Saturday, June 14, 2014

June 14, 1985 - Wild Win at Wrigley

The Cardinals didn't have much luck against the Chicago Cubs in '84.  In fact they were, as sportswriter Rick Hummel put it, "mauled" by Chicago that season - losing 13 of 18 - featuring the excruciating, nationally televised Ryne Sandberg Game - a loss so devastating, it seemed to psychologically end the Cardinals season - and it was only June.

Payback time came just a year later.  In '85, it was the Cardinals doing the mauling - winning 14 of 18 - featuring the wildest win of the season - by far.

Friday, June 14, 1985 - In a game that featured 26 hits, six errors, 12 walks and three wild pitches between the two teams, the Cardinals eventually came away with a wild 11-10 win at Wrigley Field.  For the 36,745 bi-partisan fans watching this contest unfold, it was an E-ticket ride - definitely worth the price of admission.

The Cardinals sent Joaquin Andujar to the mound - a wild Joaquin on this day - escaping a first-inning jam that included three walks and three stolen bases - but no hits or runs allowed.  It was going to be that kind of day.  Weird and unpredictable.

Dick Ruthven got the start for Chicago - and through the first four innings, held the Cardinals scoreless.

In the meantime, the Cubs scored an unearned run in the second-inning, following right fielder Andy Van Slyke's error - then scored two more in the third, on a Jody Davis two-run double - to take a 3-0 lead.

The Redbirds finally got something started in the fifth-inning, thanks in large part to first baseman Leon Durham's error which kept the inning alive for Andujar to help his own cause with a two-run double.  Inspired, the irrepressible Willie McGee later tripled Joaquin home with the tying run - at least for now.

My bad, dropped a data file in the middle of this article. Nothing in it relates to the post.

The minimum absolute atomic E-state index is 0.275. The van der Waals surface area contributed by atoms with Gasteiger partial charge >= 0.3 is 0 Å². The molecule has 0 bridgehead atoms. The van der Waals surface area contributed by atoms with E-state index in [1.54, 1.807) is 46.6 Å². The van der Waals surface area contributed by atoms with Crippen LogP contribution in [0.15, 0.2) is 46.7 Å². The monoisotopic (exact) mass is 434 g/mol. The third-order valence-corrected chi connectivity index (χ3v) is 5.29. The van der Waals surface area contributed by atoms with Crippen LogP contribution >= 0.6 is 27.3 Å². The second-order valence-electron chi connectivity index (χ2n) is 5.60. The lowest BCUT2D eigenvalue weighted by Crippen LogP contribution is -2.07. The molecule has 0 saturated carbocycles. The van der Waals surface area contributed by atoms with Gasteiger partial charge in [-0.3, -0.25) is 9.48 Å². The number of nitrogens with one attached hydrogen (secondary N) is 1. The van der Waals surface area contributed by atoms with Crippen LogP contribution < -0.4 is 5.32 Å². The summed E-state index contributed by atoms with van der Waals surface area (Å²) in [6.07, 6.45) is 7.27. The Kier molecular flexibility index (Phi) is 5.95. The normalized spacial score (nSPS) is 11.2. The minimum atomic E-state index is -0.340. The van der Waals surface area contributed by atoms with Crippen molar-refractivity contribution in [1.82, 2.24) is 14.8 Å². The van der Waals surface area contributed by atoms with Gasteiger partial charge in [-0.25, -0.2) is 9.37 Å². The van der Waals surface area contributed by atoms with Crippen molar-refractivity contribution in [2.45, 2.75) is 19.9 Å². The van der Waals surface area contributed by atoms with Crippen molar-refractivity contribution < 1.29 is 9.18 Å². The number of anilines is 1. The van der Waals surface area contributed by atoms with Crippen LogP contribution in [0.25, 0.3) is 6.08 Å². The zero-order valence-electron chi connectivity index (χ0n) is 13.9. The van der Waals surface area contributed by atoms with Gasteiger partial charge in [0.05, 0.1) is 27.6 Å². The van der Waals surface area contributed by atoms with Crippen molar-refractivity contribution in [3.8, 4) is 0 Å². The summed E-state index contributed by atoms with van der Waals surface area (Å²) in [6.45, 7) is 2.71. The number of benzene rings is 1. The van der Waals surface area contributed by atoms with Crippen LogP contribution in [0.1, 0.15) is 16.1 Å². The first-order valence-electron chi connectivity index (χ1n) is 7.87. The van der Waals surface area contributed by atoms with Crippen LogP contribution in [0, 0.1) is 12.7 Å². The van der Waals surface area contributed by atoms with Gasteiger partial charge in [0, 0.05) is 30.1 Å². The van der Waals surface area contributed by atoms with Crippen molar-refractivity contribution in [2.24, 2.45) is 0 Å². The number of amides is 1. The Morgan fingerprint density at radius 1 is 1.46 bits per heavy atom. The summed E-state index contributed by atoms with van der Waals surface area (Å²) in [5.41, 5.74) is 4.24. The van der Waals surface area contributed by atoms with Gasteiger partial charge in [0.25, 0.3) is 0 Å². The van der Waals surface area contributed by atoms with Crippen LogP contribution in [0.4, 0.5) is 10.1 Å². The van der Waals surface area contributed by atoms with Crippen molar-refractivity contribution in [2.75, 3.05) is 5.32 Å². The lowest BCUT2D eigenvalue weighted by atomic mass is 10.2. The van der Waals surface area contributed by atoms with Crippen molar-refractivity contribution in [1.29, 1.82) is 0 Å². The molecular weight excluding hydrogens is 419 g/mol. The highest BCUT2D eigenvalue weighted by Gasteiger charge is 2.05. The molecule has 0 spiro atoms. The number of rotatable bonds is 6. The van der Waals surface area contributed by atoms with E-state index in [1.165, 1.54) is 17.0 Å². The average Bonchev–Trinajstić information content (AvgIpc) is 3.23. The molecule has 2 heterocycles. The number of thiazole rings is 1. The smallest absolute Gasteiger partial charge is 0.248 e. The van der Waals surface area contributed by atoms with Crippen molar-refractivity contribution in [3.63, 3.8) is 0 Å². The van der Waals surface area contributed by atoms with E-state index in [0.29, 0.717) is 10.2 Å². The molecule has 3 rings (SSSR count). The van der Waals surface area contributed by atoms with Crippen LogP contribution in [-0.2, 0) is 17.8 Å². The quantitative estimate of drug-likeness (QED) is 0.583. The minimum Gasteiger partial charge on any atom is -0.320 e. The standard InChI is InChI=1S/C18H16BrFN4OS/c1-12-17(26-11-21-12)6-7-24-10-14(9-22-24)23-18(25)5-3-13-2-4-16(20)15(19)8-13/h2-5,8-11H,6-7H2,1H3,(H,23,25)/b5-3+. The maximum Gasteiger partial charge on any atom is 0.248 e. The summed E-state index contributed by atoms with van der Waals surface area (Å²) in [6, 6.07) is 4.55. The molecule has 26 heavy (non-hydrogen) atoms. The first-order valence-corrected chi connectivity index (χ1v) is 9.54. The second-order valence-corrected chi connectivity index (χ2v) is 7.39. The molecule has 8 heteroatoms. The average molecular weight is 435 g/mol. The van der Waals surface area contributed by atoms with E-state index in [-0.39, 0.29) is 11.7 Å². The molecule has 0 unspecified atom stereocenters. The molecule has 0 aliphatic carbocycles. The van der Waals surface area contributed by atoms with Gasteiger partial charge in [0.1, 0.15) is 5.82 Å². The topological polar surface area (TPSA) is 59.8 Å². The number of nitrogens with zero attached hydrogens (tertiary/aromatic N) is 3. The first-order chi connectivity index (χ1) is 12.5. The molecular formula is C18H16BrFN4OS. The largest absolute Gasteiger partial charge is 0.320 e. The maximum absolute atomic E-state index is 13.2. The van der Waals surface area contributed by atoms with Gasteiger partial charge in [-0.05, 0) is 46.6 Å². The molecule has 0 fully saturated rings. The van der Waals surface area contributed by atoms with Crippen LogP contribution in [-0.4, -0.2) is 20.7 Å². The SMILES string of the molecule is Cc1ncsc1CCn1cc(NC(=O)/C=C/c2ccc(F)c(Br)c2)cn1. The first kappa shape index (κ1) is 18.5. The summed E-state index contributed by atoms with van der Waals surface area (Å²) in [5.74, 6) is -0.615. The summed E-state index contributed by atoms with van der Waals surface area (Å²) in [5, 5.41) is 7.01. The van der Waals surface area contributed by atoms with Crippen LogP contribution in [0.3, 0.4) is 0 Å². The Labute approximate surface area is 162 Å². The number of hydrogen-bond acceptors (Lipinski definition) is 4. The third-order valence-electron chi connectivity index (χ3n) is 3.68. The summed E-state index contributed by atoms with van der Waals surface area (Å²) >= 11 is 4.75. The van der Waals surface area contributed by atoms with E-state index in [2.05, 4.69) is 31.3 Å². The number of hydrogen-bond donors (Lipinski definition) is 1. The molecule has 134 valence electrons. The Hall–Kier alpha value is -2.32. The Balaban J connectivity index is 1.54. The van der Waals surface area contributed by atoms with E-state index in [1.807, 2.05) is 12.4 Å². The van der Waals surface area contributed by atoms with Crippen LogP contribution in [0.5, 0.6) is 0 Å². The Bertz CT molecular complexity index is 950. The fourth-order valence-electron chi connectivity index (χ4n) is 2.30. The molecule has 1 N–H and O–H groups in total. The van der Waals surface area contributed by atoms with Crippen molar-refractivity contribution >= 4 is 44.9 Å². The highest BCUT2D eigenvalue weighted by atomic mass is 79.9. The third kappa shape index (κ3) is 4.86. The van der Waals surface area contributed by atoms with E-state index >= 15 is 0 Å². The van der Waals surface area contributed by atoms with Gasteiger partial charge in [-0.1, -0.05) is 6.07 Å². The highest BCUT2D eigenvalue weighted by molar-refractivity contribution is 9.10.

The Cubs answered back in the bottom of the fifth - scoring a run on a pair of hits and a wild pitch, to take a 4-3 lead - at least for now.

The Cardinals took the lead for good in the sixth-inning on a two-run Tom Lawless double, who later scored on another error by Chicago.

The 6-4 Redbird lead grew to a seemingly comfortable 10-4 lead in the seventh-inning - on a Jack Clark RBI single, and later with two runners on, Andy Van Slyke's three-run home run.

The Cubs weren't cooperating.  Against relievers Bill Campbell and Jeff Lahti, they used two hits, two walks and a wild pitch to score three runs - then tacked on another run in the eighth with three successive two-out singles.  It was now 10-8, and starting to get more than a little tense in the Redbird dugout.

In the Cardinals' ninth-inning, what would prove to be the winning run scored on yet another bizarre play.  With two out, Clark drew a base on balls off reliever George Frazier.  With Van Slyke batting, Clark moved to second on a wild pitch.  Van Slyke was then intentionally walked, whereupon he was picked off first - but the throw from Frazier sailed out of Durham's reach - scooting far down the right field line, into foul territory - allowing Clark to lumber all the way around from second to score the 11th run of the game - a run that would be necessary to win this hell ride.

The normally reliable Jeff Lahti quickly retired the first two batters in the ninth, but couldn't quite close it out.  Pinch hitter Richie Hebner's base hit preceded Dave Lopes' two-run home run.  After Ryne Sandberg predictably kept the inning alive with a double - suddenly, the tying run was in scoring position, with Keith Moreland now batting.

Herzog had seen enough.  Bob Forsch replaced Lahti, and induced Moreland to pop one up down the right field line - in foul territory.  With the wind blowing the ball further into foul territory, it seemed destined to sail out of play, into the first couple of rows of seats along the line.  Somehow, Van Slyke, avoiding all sorts of obstacles, running full speed, snatched the ball out of thin air - and kept running with the ball still in his glove, into the relieved Cardinals' dugout.

Andujar managed to escape with his 12th win of the season, against one loss.  Ruthven (3-5) took the loss.

The Redbirds came into town 4.5 games behind the first-place Cubbies.  No doubt infused with a little extra energy after this bizarre marathon, they went on to sweep Chicago out of first place.  Montreal grabbed temporary possession of the top-spot in the NL East - but the Redbirds were fast approaching.

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